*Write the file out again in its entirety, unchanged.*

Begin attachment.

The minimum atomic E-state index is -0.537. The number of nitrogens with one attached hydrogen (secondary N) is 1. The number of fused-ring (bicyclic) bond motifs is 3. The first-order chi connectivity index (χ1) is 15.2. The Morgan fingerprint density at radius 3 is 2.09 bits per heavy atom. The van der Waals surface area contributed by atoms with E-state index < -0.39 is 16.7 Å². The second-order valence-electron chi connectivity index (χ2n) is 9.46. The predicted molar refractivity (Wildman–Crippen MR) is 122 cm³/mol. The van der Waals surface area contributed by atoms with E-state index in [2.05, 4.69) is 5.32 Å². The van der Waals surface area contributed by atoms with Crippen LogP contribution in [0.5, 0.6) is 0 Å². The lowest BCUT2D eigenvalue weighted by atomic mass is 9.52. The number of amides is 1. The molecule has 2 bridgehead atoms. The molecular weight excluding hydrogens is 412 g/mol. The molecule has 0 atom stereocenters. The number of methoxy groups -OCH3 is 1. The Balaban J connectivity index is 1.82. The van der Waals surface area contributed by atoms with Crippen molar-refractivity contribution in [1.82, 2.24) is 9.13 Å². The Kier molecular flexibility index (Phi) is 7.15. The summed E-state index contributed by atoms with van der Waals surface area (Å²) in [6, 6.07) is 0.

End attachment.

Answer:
The minimum atomic E-state index is -0.537. The number of nitrogens with one attached hydrogen (secondary N) is 1. The number of fused-ring (bicyclic) bond motifs is 3. The first-order chi connectivity index (χ1) is 15.2. The Morgan fingerprint density at radius 3 is 2.09 bits per heavy atom. The van der Waals surface area contributed by atoms with E-state index < -0.39 is 16.7 Å². The second-order valence-electron chi connectivity index (χ2n) is 9.46. The predicted molar refractivity (Wildman–Crippen MR) is 122 cm³/mol. The van der Waals surface area contributed by atoms with E-state index in [2.05, 4.69) is 5.32 Å². The van der Waals surface area contributed by atoms with Crippen LogP contribution in [0.5, 0.6) is 0 Å². The lowest BCUT2D eigenvalue weighted by atomic mass is 9.52. The number of amides is 1. The molecule has 2 bridgehead atoms. The molecular weight excluding hydrogens is 412 g/mol. The molecule has 0 atom stereocenters. The number of methoxy groups -OCH3 is 1. The Balaban J connectivity index is 1.82. The van der Waals surface area contributed by atoms with Crippen molar-refractivity contribution in [1.82, 2.24) is 9.13 Å². The Kier molecular flexibility index (Phi) is 7.15. The summed E-state index contributed by atoms with van der Waals surface area (Å²) in [6, 6.07) is 0.